234 – Raising Support for the K9 Reproductive Specialists of the Future
Supporting reproductive specialists for the future of our dogs
Reproductive specialists in veterinary medicine are known as Theriogenologists. In a world where spay/neuter is the “popular” approach to veterinary care, the Theriogenology specialty was on the verge of collapse. The American Kennel Club and Canine Health Foundation have joined forces to support these “OB/GYNs of the dog world.”
Many breeders know the frustration of trying to find a modern veterinarian who will work with them in developing their breeding programs. Dr. Diane Brown, CEO of Canine Health Foundation shares her insight on this forward-thinking collaboration to promote and encourage canine reproduction veterinary specialties.
“There are a limited number of board certified practitioners in Theriogenology,” Brown said, “And most of them are in the large animal industry.”
The AKC/CHF Theriogenology Initiative grew out of a collaboration between AKC and the Theriogenology Foundation to provide funding to vet schools to train new practitioners in reproductive medicine for dogs.
Brown noted that many veterinary schools have not emphasized reproductive medicine for companion animals and students have expressed less and less interest in the field.
“Schools are teaching vet students to spay and neuter and sending them out into the world,” Brown said.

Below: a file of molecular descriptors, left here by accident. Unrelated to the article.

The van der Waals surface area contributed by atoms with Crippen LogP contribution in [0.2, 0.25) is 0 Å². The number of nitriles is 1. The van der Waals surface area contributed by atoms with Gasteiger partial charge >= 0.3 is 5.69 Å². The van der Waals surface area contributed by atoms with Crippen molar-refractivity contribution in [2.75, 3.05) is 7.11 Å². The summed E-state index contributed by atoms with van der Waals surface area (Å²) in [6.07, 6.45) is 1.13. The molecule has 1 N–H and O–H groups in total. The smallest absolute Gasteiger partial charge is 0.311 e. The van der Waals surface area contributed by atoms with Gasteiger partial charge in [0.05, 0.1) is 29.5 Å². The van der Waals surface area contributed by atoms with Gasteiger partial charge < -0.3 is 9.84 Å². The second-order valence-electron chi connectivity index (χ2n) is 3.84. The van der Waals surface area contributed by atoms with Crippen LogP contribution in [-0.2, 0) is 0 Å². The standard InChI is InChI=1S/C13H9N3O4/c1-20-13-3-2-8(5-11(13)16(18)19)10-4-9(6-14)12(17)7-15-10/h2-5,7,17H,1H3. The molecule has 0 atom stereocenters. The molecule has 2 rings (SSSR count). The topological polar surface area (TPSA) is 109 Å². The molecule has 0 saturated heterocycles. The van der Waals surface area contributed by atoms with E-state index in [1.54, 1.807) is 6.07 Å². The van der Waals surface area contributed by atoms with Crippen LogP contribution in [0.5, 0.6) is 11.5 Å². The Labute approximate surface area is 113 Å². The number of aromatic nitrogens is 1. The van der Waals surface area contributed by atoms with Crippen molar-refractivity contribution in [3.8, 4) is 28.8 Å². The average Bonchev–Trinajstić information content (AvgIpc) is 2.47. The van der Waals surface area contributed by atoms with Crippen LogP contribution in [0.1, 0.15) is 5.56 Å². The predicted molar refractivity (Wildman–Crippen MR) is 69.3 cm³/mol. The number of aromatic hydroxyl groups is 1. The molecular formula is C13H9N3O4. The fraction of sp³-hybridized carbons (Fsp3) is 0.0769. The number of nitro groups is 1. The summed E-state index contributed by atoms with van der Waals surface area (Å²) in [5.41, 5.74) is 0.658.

Getting out Front
The Theriogenology Residency Program, developed by CHF, enables AKC and the purebred dog fancy to get in front of the curve, encouraging and supporting vets who want to train for specialized work in therio.
“We’re already seeing an increase in dialogue, raising of awareness, involvement of breeders,” Brown said. “They’re all coming together. It’s bringing people around the same table to talk about this. Local breeders are working with students. Residents are working with local breed clubs.”
Ongoing residencies since 2016 have been awarded to universities through a competitive process in which grant proposals submitted. The proposals undergo a rigorous scientifically reviewed process competing for this money.
A 501c3 non-profit, CHF enables purebred dog enthusiasts to support this program directly by donating and designating the Theriogenology Residency program. Literally 94 cents of every dollar goes to actual research programs that meet the mission, Brown said.
AKC Canine Health Foundation:
Article in Dog News by Sue Copeland about the “theriogenology residency program”:
Article on most recent residency awarded at Virginia Tech:
CHF/Today’s Breeder article highlighting the 2016 class of residents:
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